5. Possibly one of the most famous of Molson's commercials had a man named Joe giving his opinions on being Canadian. What line from this commercial became a recurring theme in subsequent Molson's commercials?

From Quiz Molson's Beer Commercials

Answer: I am Canadian.

This commercial was possibly Molson's most famous commercial. It shows a man named Joe giving his opinion of what it means to be Canadian. It ends with the words, "I am Canadian", which subsequently became used as an ending to many Molson's commercials.

6. In this long-running series of TV commercials, English people are shown using a product. When informed that it is only available in Canada, they murmur, "Only in Canada? Pity." What is the product?

From Quiz Canadian Advertising Slogans

Answer: tea & Red Rose tea

Red Rose Tea has been using variations on this commercial for many years, since I was a child.

7. This department store chain, formerly a giant in Canadian retailing, was started in Toronto in 1869 with the slogan, "Satisfaction Guaranteed or your Money Refunded".

From Quiz Canadian Advertising Slogans

Answer: Eaton's

Timothy Eaton started his original Toronto store with the then-novel concepts of cash-only sales, and a money-back guarantee. Eaton's began its mail-order division in the 1880's, and the Eaton's catalogue was an important part of life in isolated Canadian homes for most of the twentieth century. Now, however, the catalogue, like Eaton's itself, is no more.

8. "When you eat your (product name) do you eat the red ones last?" What product is being advertised here?

From Quiz Canadian Advertising Slogans

Answer: candy

"Do you suck them very slowly, or crunch them very fast? Eat that candy-coated chocolate, but tell me when I ask - when you eat your Smarties do you eat the red ones last?" Smarties candy (a candy-coated bit of chocolate similar to, but much better than, an M&M) is available in most of the world, but not the US. Actually, I think this ad ran in other parts of the English-speaking world as well, such as the UK and Australia.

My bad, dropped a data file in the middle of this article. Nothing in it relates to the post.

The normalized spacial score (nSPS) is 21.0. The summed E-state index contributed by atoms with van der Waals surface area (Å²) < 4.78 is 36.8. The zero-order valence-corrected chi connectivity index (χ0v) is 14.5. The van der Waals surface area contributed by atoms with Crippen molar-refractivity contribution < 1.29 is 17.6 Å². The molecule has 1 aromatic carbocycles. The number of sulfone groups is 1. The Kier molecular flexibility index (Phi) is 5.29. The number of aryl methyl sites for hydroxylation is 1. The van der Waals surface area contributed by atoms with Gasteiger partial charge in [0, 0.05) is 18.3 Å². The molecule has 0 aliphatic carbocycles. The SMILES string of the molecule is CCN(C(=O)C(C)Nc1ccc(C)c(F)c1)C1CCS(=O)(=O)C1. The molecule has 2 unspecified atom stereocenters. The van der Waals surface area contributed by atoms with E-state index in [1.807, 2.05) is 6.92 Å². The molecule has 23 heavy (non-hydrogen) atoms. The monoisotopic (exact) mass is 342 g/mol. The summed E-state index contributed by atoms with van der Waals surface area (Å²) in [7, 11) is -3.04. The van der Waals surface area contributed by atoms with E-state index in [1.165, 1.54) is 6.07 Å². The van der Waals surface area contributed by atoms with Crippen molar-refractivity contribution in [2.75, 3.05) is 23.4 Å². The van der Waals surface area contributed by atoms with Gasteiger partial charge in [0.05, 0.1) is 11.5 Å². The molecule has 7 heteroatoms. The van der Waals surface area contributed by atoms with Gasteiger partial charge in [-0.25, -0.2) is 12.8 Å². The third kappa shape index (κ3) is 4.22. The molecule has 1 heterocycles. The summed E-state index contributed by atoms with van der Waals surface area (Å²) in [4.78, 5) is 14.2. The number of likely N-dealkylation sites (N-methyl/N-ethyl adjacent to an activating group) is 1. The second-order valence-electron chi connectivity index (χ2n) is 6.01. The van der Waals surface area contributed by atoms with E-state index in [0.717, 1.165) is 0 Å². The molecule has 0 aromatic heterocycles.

9. What brand of beer "smiles along with you"?

From Quiz Canadian Advertising Slogans

Answer: Blue

"When you're smilin', say Labatt's Blue... Bluuuuuuue smiles along with you". Nobody ever said that beer ads had to make sense! This ad was from the seventies.

10. One Molson's commercial shows scenes of different aspects of life in Canada. What Bosson song with a catchy tune is sung during this commercial?

From Quiz Molson's Beer Commercials

Answer: I am Canadian

The commercial shows different aspects of Canadian life, from historical views of railroads being built, to present day scenes of life in the prairie provinces. It is a stirring commercial, especially when paired with the lyrics of Bosson's song, "I Am Canadian". I am including the song lyrics here. "I know this place is where I am, No other place is better then. No matter where I go I am, Proud to be Canadian! I am, you know I am, I am Canadian! I am, you know I am, I am Canadian! I love this country where I am, This land is where I make my stand. No other heart is truer then, The one we call Canadian, Canadian! Saying, I am, you know (you know I am), I am Canadian (you know I am) I am, you know I am (you know I am), I am Canadian. I AM CANADIAN!"

11. Canada Dry is the "_____________of ginger ales".

From Quiz Canadian Advertising Slogans

Answer: champagne

Canada Dry, is of course, available throughout the world, and this slogan should be pretty well-known, as it's printed on the bottle. Canada Dry ginger ale was invented in Toronto in 1907.

12. I'd like to go back to my very favourite Molson's commercial, featuring Joe giving his opinions on what it means to be Canadian. Let me know how much you paid attention to this commercial. Where was Joe when he gave his speech?